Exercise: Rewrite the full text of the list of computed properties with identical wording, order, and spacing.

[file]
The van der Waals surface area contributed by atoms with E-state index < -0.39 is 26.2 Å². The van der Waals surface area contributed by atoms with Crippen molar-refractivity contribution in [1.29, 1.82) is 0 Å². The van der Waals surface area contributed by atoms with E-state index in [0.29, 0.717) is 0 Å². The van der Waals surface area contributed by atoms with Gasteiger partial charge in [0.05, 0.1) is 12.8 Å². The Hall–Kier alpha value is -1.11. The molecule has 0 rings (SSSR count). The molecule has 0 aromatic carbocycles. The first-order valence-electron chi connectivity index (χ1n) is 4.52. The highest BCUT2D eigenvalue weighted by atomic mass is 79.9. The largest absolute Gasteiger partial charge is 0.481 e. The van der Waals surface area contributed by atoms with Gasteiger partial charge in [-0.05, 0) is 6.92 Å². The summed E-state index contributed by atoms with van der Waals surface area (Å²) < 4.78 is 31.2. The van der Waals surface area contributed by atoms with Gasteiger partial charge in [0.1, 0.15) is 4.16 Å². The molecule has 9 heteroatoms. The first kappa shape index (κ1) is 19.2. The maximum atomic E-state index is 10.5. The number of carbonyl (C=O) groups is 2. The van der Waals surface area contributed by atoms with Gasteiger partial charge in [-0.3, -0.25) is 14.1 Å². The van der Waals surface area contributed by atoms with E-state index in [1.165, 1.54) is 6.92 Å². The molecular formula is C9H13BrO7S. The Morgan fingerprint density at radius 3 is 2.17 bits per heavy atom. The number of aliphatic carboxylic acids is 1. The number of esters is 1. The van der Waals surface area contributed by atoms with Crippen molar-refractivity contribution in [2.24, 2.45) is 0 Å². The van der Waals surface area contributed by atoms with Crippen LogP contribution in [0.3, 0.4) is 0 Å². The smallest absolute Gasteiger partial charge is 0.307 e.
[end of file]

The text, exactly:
The van der Waals surface area contributed by atoms with E-state index < -0.39 is 26.2 Å². The van der Waals surface area contributed by atoms with Crippen molar-refractivity contribution in [1.29, 1.82) is 0 Å². The van der Waals surface area contributed by atoms with E-state index in [0.29, 0.717) is 0 Å². The van der Waals surface area contributed by atoms with Gasteiger partial charge in [0.05, 0.1) is 12.8 Å². The Hall–Kier alpha value is -1.11. The molecule has 0 rings (SSSR count). The molecule has 0 aromatic carbocycles. The first-order valence-electron chi connectivity index (χ1n) is 4.52. The highest BCUT2D eigenvalue weighted by atomic mass is 79.9. The largest absolute Gasteiger partial charge is 0.481 e. The van der Waals surface area contributed by atoms with Gasteiger partial charge in [-0.05, 0) is 6.92 Å². The summed E-state index contributed by atoms with van der Waals surface area (Å²) < 4.78 is 31.2. The van der Waals surface area contributed by atoms with Gasteiger partial charge in [0.1, 0.15) is 4.16 Å². The molecule has 9 heteroatoms. The first kappa shape index (κ1) is 19.2. The maximum atomic E-state index is 10.5. The number of carbonyl (C=O) groups is 2. The van der Waals surface area contributed by atoms with Gasteiger partial charge in [-0.3, -0.25) is 14.1 Å². The van der Waals surface area contributed by atoms with E-state index in [1.165, 1.54) is 6.92 Å². The molecular formula is C9H13BrO7S. The Morgan fingerprint density at radius 3 is 2.17 bits per heavy atom. The number of aliphatic carboxylic acids is 1. The number of esters is 1. The van der Waals surface area contributed by atoms with Crippen molar-refractivity contribution in [2.24, 2.45) is 0 Å². The van der Waals surface area contributed by atoms with Crippen LogP contribution in [0.3, 0.4) is 0 Å². The smallest absolute Gasteiger partial charge is 0.307 e.